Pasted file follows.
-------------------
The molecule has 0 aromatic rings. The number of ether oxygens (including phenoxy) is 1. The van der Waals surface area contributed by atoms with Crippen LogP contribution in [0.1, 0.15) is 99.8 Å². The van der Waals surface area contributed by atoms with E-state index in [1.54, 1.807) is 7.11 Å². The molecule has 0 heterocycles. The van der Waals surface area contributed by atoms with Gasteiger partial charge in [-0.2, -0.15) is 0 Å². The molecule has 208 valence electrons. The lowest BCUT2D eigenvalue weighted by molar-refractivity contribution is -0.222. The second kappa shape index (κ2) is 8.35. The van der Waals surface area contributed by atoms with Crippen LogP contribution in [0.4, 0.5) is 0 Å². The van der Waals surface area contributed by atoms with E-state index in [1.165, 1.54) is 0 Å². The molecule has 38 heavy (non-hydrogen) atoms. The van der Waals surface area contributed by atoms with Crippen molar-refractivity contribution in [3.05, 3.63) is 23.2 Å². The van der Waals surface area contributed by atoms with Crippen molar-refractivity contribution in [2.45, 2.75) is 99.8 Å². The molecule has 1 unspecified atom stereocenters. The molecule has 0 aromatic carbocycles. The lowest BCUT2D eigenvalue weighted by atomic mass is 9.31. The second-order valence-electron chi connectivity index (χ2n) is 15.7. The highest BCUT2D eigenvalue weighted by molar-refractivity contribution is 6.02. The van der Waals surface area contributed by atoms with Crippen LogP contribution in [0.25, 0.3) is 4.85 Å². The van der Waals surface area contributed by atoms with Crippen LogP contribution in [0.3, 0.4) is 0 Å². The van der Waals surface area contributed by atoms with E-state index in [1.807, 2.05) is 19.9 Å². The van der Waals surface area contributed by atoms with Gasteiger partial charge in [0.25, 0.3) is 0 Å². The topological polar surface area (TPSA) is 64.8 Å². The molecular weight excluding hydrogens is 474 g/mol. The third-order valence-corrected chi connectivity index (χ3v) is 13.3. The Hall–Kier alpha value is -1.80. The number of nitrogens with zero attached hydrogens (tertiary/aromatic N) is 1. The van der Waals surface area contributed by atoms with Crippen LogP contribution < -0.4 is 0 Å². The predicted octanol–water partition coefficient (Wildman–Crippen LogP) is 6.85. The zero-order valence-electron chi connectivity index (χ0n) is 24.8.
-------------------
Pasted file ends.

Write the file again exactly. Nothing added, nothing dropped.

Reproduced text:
The molecule has 0 aromatic rings. The number of ether oxygens (including phenoxy) is 1. The van der Waals surface area contributed by atoms with Crippen LogP contribution in [0.1, 0.15) is 99.8 Å². The van der Waals surface area contributed by atoms with E-state index in [1.54, 1.807) is 7.11 Å². The molecule has 0 heterocycles. The van der Waals surface area contributed by atoms with Gasteiger partial charge in [-0.2, -0.15) is 0 Å². The molecule has 208 valence electrons. The lowest BCUT2D eigenvalue weighted by molar-refractivity contribution is -0.222. The second kappa shape index (κ2) is 8.35. The van der Waals surface area contributed by atoms with Crippen LogP contribution in [0.4, 0.5) is 0 Å². The van der Waals surface area contributed by atoms with E-state index in [1.165, 1.54) is 0 Å². The molecule has 38 heavy (non-hydrogen) atoms. The van der Waals surface area contributed by atoms with Crippen molar-refractivity contribution in [3.05, 3.63) is 23.2 Å². The van der Waals surface area contributed by atoms with Crippen molar-refractivity contribution in [2.45, 2.75) is 99.8 Å². The molecule has 1 unspecified atom stereocenters. The molecule has 0 aromatic carbocycles. The lowest BCUT2D eigenvalue weighted by atomic mass is 9.31. The second-order valence-electron chi connectivity index (χ2n) is 15.7. The highest BCUT2D eigenvalue weighted by molar-refractivity contribution is 6.02. The van der Waals surface area contributed by atoms with Crippen LogP contribution in [0.25, 0.3) is 4.85 Å². The van der Waals surface area contributed by atoms with Crippen LogP contribution in [0.3, 0.4) is 0 Å². The van der Waals surface area contributed by atoms with E-state index in [1.807, 2.05) is 19.9 Å². The van der Waals surface area contributed by atoms with Gasteiger partial charge in [0.25, 0.3) is 0 Å². The topological polar surface area (TPSA) is 64.8 Å². The molecular weight excluding hydrogens is 474 g/mol. The third-order valence-corrected chi connectivity index (χ3v) is 13.3. The Hall–Kier alpha value is -1.80. The number of nitrogens with zero attached hydrogens (tertiary/aromatic N) is 1. The van der Waals surface area contributed by atoms with Crippen LogP contribution < -0.4 is 0 Å². The predicted octanol–water partition coefficient (Wildman–Crippen LogP) is 6.85. The zero-order valence-electron chi connectivity index (χ0n) is 24.8.